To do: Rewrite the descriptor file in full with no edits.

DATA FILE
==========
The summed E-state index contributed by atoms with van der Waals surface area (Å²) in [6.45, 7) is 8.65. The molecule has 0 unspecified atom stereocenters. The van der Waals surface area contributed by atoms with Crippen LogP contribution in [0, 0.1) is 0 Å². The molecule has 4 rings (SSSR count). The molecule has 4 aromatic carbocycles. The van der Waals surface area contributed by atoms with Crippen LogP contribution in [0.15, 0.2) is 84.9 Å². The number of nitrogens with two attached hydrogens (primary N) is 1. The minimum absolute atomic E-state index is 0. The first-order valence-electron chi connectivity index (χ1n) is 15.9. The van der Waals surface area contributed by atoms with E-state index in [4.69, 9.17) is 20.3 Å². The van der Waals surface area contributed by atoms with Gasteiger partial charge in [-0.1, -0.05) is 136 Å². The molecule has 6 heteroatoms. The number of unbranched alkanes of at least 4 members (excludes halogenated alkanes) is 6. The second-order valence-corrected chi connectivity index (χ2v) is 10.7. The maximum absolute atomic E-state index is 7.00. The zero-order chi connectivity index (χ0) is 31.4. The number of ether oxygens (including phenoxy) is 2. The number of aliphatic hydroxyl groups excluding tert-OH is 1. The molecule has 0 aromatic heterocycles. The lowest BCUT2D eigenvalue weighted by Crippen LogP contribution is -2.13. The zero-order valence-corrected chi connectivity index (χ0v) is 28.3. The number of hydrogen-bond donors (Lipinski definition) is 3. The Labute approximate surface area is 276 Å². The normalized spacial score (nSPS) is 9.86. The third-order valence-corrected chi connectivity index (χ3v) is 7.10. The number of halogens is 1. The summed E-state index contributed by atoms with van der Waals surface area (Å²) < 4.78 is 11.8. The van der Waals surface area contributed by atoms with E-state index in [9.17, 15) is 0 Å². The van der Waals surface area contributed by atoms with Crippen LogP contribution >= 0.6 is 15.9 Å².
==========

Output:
The summed E-state index contributed by atoms with van der Waals surface area (Å²) in [6.45, 7) is 8.65. The molecule has 0 unspecified atom stereocenters. The van der Waals surface area contributed by atoms with Crippen LogP contribution in [0, 0.1) is 0 Å². The molecule has 4 rings (SSSR count). The molecule has 4 aromatic carbocycles. The van der Waals surface area contributed by atoms with Crippen LogP contribution in [0.15, 0.2) is 84.9 Å². The number of nitrogens with two attached hydrogens (primary N) is 1. The minimum absolute atomic E-state index is 0. The first-order valence-electron chi connectivity index (χ1n) is 15.9. The van der Waals surface area contributed by atoms with E-state index in [4.69, 9.17) is 20.3 Å². The van der Waals surface area contributed by atoms with Gasteiger partial charge in [-0.1, -0.05) is 136 Å². The molecule has 6 heteroatoms. The number of unbranched alkanes of at least 4 members (excludes halogenated alkanes) is 6. The second-order valence-corrected chi connectivity index (χ2v) is 10.7. The maximum absolute atomic E-state index is 7.00. The zero-order chi connectivity index (χ0) is 31.4. The number of ether oxygens (including phenoxy) is 2. The number of aliphatic hydroxyl groups excluding tert-OH is 1. The molecule has 0 aromatic heterocycles. The lowest BCUT2D eigenvalue weighted by Crippen LogP contribution is -2.13. The zero-order valence-corrected chi connectivity index (χ0v) is 28.3. The number of hydrogen-bond donors (Lipinski definition) is 3. The Labute approximate surface area is 276 Å². The normalized spacial score (nSPS) is 9.86. The third-order valence-corrected chi connectivity index (χ3v) is 7.10. The number of halogens is 1. The summed E-state index contributed by atoms with van der Waals surface area (Å²) < 4.78 is 11.8. The van der Waals surface area contributed by atoms with E-state index in [9.17, 15) is 0 Å². The van der Waals surface area contributed by atoms with Crippen LogP contribution >= 0.6 is 15.9 Å².